The Boom in Argentina.

The new Coloud Boom headphones challenge the preconceived notions of what people want from a pair of headphones. At RRP $49.95, these units slot into what is now the low-end of the mid-tier, which has been squeezed by the phenomenal growth at the top end, which has steadily moved upwards from the $200 mark to closer to $400 over the past five years, essentially since Beats disrupted the market.

The Boom range, which has been released in a set of six national colours (Brazil, Mexico, Argentina, England, the Netherlands and Germany) and to coincide with the 2014 FIFA World Cup, are very stylish, with a streamlined form factor, a beautifully curved band and distinctive cans. The tangle-free cord, which has a patent pending, contains a 1-button in-line remote, and is attached to the base of the lead can, so it cannot be interchanged with a 3-button remote cord for greater iPhone control.

The Boom in Germany.
The Boom in Germany.

The use of national colour schemes is only very loosely related to the association football World Cup. There is absolutely no mention of the World Cup on any of the packaging — they are simply titled “Football Edition” — and it is likely that this is as close as the manufacturers, Zound Industries, can get to being footbally without infringing upon FIFA’s trademarks.

Look closer into the Coloud story and you realise that these Football Edition models are just a zeitgeist example of what the company is trying to achieve. On its website, users can mix and match colours from a wide spectrum of shades to personalise The Boom, while there are also other headphone and earphone styles, such as The Knock and The Pop, that consumers can choose from. All of these models operate at the similarly attractive and accessible price points and I think it is fair to say that Coloud is more a brand for style and comfort than for audiophile levels of sound reproduction.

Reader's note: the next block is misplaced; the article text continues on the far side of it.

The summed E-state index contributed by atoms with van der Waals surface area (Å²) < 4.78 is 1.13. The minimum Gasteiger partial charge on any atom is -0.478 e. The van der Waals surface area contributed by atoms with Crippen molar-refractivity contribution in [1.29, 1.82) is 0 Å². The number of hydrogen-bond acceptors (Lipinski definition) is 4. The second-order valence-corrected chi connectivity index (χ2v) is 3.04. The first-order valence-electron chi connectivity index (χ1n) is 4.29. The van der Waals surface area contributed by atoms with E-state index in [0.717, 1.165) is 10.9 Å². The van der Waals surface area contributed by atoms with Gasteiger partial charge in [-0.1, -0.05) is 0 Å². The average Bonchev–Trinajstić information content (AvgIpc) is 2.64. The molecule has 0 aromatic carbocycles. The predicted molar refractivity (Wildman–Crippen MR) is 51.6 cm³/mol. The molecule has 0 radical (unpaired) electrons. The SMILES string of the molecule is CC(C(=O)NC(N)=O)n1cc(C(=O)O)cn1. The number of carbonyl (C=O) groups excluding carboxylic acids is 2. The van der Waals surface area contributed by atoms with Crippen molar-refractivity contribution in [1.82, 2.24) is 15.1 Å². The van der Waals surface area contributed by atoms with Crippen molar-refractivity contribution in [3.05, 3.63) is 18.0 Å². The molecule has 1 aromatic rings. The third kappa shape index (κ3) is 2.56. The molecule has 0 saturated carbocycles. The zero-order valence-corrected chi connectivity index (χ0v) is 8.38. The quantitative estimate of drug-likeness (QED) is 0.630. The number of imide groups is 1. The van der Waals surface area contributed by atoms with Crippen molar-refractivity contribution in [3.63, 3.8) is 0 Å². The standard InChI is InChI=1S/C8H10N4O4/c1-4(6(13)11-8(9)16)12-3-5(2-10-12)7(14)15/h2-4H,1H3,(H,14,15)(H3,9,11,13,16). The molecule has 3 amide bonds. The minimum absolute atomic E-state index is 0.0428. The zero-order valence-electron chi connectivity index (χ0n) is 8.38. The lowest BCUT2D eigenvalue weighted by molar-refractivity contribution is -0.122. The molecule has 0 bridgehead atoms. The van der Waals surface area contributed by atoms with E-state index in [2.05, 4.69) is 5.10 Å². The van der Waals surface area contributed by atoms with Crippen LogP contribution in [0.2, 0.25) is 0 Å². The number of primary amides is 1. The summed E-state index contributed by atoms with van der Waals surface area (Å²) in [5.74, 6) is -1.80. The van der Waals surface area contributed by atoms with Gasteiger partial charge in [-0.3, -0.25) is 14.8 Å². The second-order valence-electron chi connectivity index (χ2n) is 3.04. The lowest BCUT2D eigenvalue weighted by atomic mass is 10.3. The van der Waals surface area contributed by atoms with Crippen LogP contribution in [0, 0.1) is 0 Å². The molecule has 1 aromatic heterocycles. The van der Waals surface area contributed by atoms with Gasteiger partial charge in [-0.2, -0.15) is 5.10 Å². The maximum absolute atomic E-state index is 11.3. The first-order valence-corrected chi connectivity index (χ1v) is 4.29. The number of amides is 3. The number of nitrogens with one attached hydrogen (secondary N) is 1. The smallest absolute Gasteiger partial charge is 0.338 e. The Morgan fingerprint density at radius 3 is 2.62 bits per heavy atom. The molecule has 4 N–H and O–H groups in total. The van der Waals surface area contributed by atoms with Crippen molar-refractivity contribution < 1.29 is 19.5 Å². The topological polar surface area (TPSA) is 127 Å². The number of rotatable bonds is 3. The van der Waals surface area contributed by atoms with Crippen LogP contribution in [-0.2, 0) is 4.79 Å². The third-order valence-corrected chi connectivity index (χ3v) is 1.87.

The light blue Boom pair in the style of the much-fancied Argentina National Football Team (La Albiceleste; The White and Sky Blue) feels incredibly light and the plush outer cushion on the cans feels as comfortable on my ears as Lionel Messi is on the ball. The tangle free system, called ‘Zound Lasso’, really does seem to work. It’s a very flat, wide 1.2-metre cord and it actually adds to The Boom’s very chilled, minimalist styling.

The packaging of these headphones is first class. Merchandised in distinctive triangular transparent plastic, the headphones are visible to the consumer, unlike rival models where a full cardboard casing means only an image of the product is visible. Included in the pack is a Coloud sticker, an invite to Like Coloud on Facebook and a fold-out poster with instructions, specs and a Sudoku puzzle on the obverse and design concept highlighting a headphone’s components on the reverse. It’s actually quite nice and is in keeping with the overall hipster feel of The Boom.

Sound reproduction, however, is The Boom biggest drawback. As I sit here listening to 1998 by Chet Faker, there is an inescapable tinniness to the Boom’s playback. It’s as though something small but incredibly important is missing, like when you just know the slow cooked lamb shanks need a touch more rosemary.

That’s why I write that The Boom challenges the notion of what people want from a set of headphones. If it is about looking cool while rocking a pair of nationalistic headphones during the World Cup — and all for only RRP $49.95 — than these are definitely winners. If it’s about hard core listening well beyond the final in Rio on 13 July 2014 then perhaps consumers should consider stepping up to Zound’s other brand, Urbanears.

The Boom in England.
The Boom in England.

A final point about World Cup themed products. While interviewing Logitech ANZ MD Marcus Fry for UE’s edition of Soundbites 2014, I asked if Logitech’s range of World Cup peripherals would be coming to Australia. The answer is ‘no’ and the reason is that when you so clearly align your products with an event, you affix an artificial sell-by date onto your products. Coloud’s distributor, Amber Technology, is obviously prepared to take that risk.

Fans of music and football might get a kick out of this unofficial World Cup anthem by Stateside soccerballing fan and absurdist comedy genius @USASoccerGuy.